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A: I’m pretty sure that cats are governed by a constitution, just like we are. And its first amendment, rather than guaranteeing freedom of speech, press and religion, protects their right to privacy. Theirs, not yours.
We all know that cats treasure their right to walk alone, eat alone, poop alone. That’s why they love climbing into boxes, cabinets and paper bags.
With the exception of lions, who live in groups called prides, the various cat species tend to be solitary creatures. Their fathers are traveling men, gone before they’re born. Their mothers teach kittens or cubs all they can about hunting, hiding and surviving, and then send them on their way. Those lessons in survival depend heavily on the ability to hide themselves and any signs of their presence.
Leopards drag their kills into trees, so they can dine in solitary — and safe — splendor, free of the attentions of lions or hyenas who might want to horn in on their meal. Cheetahs are vulnerable when they eat, too. Even the biggest of cats, the lions and tigers, don’t want to share their meals with uninvited guests — at least not until they’ve had all the best bits themselves.
Our domestic cats have the teeth and claws and spirit of predators, but their small size — relative to their big cat cousins — makes them prey as well. They are happiest when they can eat separately from one another, even if they are pals. Feeding cats separately — with their own bowls and even, sometimes, their own rooms — helps them to feel comfortable that no other animal is going to steal their food.
The feline desire for privacy also comes into play during urination and defecation. I mean, how much more vulnerable can you be? Cats seek out private areas to do their business. They look for places where no one can sneak up on them and where they can bury their feces to hide any sign that they were there.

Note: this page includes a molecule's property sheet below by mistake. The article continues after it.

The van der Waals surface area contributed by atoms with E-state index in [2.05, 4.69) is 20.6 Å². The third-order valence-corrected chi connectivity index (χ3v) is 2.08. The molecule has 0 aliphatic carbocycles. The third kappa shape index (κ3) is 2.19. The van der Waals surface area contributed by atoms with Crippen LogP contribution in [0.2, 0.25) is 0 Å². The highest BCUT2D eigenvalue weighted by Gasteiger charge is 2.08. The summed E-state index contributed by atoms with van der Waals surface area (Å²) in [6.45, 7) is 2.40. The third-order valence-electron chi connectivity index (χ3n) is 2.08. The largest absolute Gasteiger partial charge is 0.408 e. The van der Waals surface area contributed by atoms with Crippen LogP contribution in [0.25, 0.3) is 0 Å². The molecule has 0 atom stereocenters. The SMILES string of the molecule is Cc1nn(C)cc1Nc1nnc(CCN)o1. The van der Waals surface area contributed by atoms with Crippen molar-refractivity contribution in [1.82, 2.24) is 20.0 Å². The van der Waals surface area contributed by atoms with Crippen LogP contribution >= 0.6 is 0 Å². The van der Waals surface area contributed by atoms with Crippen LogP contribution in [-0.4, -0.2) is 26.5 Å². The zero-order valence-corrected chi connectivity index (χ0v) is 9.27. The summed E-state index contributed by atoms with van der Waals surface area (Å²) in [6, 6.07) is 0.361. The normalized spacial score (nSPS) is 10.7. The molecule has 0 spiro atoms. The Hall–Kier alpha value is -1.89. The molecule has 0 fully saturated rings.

You can see why placement of a cat’s litterbox is such an art. It can’t just be plopped down in any old out-of-the-way spot that’s convenient for you. The area has to be attractive to the cat as well. Think easily accessible, easy to escape from and not near anything that might startle the cat. In other words, if you’re going to put it in the laundry room, be sure you can silence the buzzers alerting you that a load is done, or your cat won’t want to drop a load in his box.
The bad news for you is that the feline constitution doesn’t protect your right to privacy. Cats always want to know what’s going on in their territory, and they probably want to make sure you don’t do anything that might attract predators. So I’m afraid the answer to your question is no. Where cats are concerned, the right to privacy goes only one way. Theirs.
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